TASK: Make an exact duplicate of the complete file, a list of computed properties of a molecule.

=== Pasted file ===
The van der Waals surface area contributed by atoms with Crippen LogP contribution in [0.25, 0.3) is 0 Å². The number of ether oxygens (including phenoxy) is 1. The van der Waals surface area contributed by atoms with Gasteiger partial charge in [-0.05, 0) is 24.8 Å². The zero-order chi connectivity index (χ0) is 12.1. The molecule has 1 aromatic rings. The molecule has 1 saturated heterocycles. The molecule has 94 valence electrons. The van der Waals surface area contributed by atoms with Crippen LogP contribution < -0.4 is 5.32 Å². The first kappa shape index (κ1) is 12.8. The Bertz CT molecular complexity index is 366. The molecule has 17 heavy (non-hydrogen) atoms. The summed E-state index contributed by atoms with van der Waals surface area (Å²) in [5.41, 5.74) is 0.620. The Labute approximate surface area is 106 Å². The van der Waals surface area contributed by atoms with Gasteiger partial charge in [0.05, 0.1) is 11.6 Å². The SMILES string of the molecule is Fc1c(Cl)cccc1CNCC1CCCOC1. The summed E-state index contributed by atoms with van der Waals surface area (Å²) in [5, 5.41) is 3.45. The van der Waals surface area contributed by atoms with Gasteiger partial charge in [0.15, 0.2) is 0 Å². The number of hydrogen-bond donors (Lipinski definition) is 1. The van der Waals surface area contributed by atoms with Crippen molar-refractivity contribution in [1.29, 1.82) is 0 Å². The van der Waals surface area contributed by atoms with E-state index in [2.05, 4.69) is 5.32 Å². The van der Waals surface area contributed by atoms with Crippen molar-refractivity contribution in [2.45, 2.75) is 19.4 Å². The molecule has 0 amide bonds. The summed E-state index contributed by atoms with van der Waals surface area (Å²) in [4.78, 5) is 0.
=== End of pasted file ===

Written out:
The van der Waals surface area contributed by atoms with Crippen LogP contribution in [0.25, 0.3) is 0 Å². The number of ether oxygens (including phenoxy) is 1. The van der Waals surface area contributed by atoms with Gasteiger partial charge in [-0.05, 0) is 24.8 Å². The zero-order chi connectivity index (χ0) is 12.1. The molecule has 1 aromatic rings. The molecule has 1 saturated heterocycles. The molecule has 94 valence electrons. The van der Waals surface area contributed by atoms with Crippen LogP contribution < -0.4 is 5.32 Å². The first kappa shape index (κ1) is 12.8. The Bertz CT molecular complexity index is 366. The molecule has 17 heavy (non-hydrogen) atoms. The summed E-state index contributed by atoms with van der Waals surface area (Å²) in [5.41, 5.74) is 0.620. The Labute approximate surface area is 106 Å². The van der Waals surface area contributed by atoms with Gasteiger partial charge in [0.05, 0.1) is 11.6 Å². The SMILES string of the molecule is Fc1c(Cl)cccc1CNCC1CCCOC1. The summed E-state index contributed by atoms with van der Waals surface area (Å²) in [5, 5.41) is 3.45. The van der Waals surface area contributed by atoms with Gasteiger partial charge in [0.15, 0.2) is 0 Å². The number of hydrogen-bond donors (Lipinski definition) is 1. The van der Waals surface area contributed by atoms with Crippen molar-refractivity contribution in [1.29, 1.82) is 0 Å². The van der Waals surface area contributed by atoms with E-state index in [2.05, 4.69) is 5.32 Å². The van der Waals surface area contributed by atoms with Crippen molar-refractivity contribution in [2.45, 2.75) is 19.4 Å². The molecule has 0 amide bonds. The summed E-state index contributed by atoms with van der Waals surface area (Å²) in [4.78, 5) is 0.